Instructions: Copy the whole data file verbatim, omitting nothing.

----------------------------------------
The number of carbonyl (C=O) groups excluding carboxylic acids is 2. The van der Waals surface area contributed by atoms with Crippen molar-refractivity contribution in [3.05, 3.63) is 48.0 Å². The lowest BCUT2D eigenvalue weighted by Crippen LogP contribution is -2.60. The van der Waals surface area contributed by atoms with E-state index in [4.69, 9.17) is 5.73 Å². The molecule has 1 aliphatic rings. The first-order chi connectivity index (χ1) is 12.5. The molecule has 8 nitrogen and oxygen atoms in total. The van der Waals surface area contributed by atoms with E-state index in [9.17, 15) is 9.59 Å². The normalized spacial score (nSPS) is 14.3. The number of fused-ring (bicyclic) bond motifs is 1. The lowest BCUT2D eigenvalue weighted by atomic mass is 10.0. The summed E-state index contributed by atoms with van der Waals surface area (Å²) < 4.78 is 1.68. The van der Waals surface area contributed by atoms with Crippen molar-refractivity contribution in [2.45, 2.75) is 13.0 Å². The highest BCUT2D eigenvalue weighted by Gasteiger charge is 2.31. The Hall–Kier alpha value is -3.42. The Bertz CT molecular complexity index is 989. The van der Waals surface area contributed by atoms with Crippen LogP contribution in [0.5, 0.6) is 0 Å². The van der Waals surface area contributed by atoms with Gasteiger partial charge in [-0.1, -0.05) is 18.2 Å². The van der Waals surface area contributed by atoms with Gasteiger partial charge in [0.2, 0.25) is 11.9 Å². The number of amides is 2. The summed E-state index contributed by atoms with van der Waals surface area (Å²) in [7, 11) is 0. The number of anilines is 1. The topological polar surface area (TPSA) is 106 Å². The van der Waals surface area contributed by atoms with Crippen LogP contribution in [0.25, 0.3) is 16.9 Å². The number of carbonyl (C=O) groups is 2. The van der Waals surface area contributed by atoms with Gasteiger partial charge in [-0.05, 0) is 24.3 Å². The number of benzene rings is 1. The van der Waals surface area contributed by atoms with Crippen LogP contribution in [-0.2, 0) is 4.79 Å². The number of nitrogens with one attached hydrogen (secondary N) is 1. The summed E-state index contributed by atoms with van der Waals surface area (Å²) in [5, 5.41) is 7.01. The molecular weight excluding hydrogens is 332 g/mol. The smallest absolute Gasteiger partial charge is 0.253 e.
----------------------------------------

The number of carbonyl (C=O) groups excluding carboxylic acids is 2. The van der Waals surface area contributed by atoms with Crippen molar-refractivity contribution in [3.05, 3.63) is 48.0 Å². The lowest BCUT2D eigenvalue weighted by Crippen LogP contribution is -2.60. The van der Waals surface area contributed by atoms with E-state index in [4.69, 9.17) is 5.73 Å². The molecule has 1 aliphatic rings. The first-order chi connectivity index (χ1) is 12.5. The molecule has 8 nitrogen and oxygen atoms in total. The van der Waals surface area contributed by atoms with E-state index in [9.17, 15) is 9.59 Å². The normalized spacial score (nSPS) is 14.3. The number of fused-ring (bicyclic) bond motifs is 1. The lowest BCUT2D eigenvalue weighted by atomic mass is 10.0. The summed E-state index contributed by atoms with van der Waals surface area (Å²) < 4.78 is 1.68. The van der Waals surface area contributed by atoms with Crippen molar-refractivity contribution in [2.45, 2.75) is 13.0 Å². The highest BCUT2D eigenvalue weighted by Gasteiger charge is 2.31. The Hall–Kier alpha value is -3.42. The Bertz CT molecular complexity index is 989. The van der Waals surface area contributed by atoms with Crippen LogP contribution in [0.5, 0.6) is 0 Å². The van der Waals surface area contributed by atoms with Gasteiger partial charge in [-0.1, -0.05) is 18.2 Å². The van der Waals surface area contributed by atoms with Gasteiger partial charge in [0.2, 0.25) is 11.9 Å². The number of amides is 2. The summed E-state index contributed by atoms with van der Waals surface area (Å²) in [7, 11) is 0. The number of anilines is 1. The topological polar surface area (TPSA) is 106 Å². The van der Waals surface area contributed by atoms with Crippen LogP contribution in [0.25, 0.3) is 16.9 Å². The number of carbonyl (C=O) groups is 2. The van der Waals surface area contributed by atoms with Gasteiger partial charge in [-0.05, 0) is 24.3 Å². The number of benzene rings is 1. The van der Waals surface area contributed by atoms with Crippen LogP contribution in [-0.2, 0) is 4.79 Å². The number of nitrogens with one attached hydrogen (secondary N) is 1. The summed E-state index contributed by atoms with van der Waals surface area (Å²) in [5, 5.41) is 7.01. The molecular weight excluding hydrogens is 332 g/mol. The smallest absolute Gasteiger partial charge is 0.253 e.